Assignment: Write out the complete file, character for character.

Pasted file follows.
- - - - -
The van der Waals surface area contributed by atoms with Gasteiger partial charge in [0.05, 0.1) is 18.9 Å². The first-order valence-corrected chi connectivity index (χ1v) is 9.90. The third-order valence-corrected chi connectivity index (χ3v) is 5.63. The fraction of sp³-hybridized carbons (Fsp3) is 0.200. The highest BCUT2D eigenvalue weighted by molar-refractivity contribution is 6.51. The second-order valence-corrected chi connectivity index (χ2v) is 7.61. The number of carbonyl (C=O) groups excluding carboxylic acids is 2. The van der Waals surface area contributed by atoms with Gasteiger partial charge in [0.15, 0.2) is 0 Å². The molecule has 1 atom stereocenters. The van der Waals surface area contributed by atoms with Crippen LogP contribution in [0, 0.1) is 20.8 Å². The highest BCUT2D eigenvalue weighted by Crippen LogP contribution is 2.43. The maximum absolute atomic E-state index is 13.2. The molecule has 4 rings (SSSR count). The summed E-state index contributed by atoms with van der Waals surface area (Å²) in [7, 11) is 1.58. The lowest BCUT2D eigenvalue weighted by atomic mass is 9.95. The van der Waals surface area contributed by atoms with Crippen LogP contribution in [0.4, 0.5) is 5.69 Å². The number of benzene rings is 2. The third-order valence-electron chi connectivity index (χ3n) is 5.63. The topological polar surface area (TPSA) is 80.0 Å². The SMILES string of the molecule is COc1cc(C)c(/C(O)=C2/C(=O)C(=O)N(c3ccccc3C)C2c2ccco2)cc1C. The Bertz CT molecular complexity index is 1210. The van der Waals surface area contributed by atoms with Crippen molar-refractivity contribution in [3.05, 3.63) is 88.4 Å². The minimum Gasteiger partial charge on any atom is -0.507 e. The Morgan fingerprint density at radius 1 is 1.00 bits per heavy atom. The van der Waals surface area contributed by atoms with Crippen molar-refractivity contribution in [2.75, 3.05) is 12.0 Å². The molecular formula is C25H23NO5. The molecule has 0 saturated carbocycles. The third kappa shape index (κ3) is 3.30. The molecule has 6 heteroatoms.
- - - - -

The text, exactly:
The van der Waals surface area contributed by atoms with Gasteiger partial charge in [0.05, 0.1) is 18.9 Å². The first-order valence-corrected chi connectivity index (χ1v) is 9.90. The third-order valence-corrected chi connectivity index (χ3v) is 5.63. The fraction of sp³-hybridized carbons (Fsp3) is 0.200. The highest BCUT2D eigenvalue weighted by molar-refractivity contribution is 6.51. The second-order valence-corrected chi connectivity index (χ2v) is 7.61. The number of carbonyl (C=O) groups excluding carboxylic acids is 2. The van der Waals surface area contributed by atoms with Gasteiger partial charge in [0.15, 0.2) is 0 Å². The molecule has 1 atom stereocenters. The van der Waals surface area contributed by atoms with Crippen LogP contribution in [0, 0.1) is 20.8 Å². The highest BCUT2D eigenvalue weighted by Crippen LogP contribution is 2.43. The maximum absolute atomic E-state index is 13.2. The molecule has 4 rings (SSSR count). The summed E-state index contributed by atoms with van der Waals surface area (Å²) in [7, 11) is 1.58. The lowest BCUT2D eigenvalue weighted by atomic mass is 9.95. The van der Waals surface area contributed by atoms with Crippen LogP contribution in [0.4, 0.5) is 5.69 Å². The number of benzene rings is 2. The third-order valence-electron chi connectivity index (χ3n) is 5.63. The topological polar surface area (TPSA) is 80.0 Å². The SMILES string of the molecule is COc1cc(C)c(/C(O)=C2/C(=O)C(=O)N(c3ccccc3C)C2c2ccco2)cc1C. The Bertz CT molecular complexity index is 1210. The van der Waals surface area contributed by atoms with Crippen molar-refractivity contribution in [3.05, 3.63) is 88.4 Å². The minimum Gasteiger partial charge on any atom is -0.507 e. The Morgan fingerprint density at radius 1 is 1.00 bits per heavy atom. The van der Waals surface area contributed by atoms with Crippen molar-refractivity contribution in [2.75, 3.05) is 12.0 Å². The molecular formula is C25H23NO5. The molecule has 0 saturated carbocycles. The third kappa shape index (κ3) is 3.30. The molecule has 6 heteroatoms.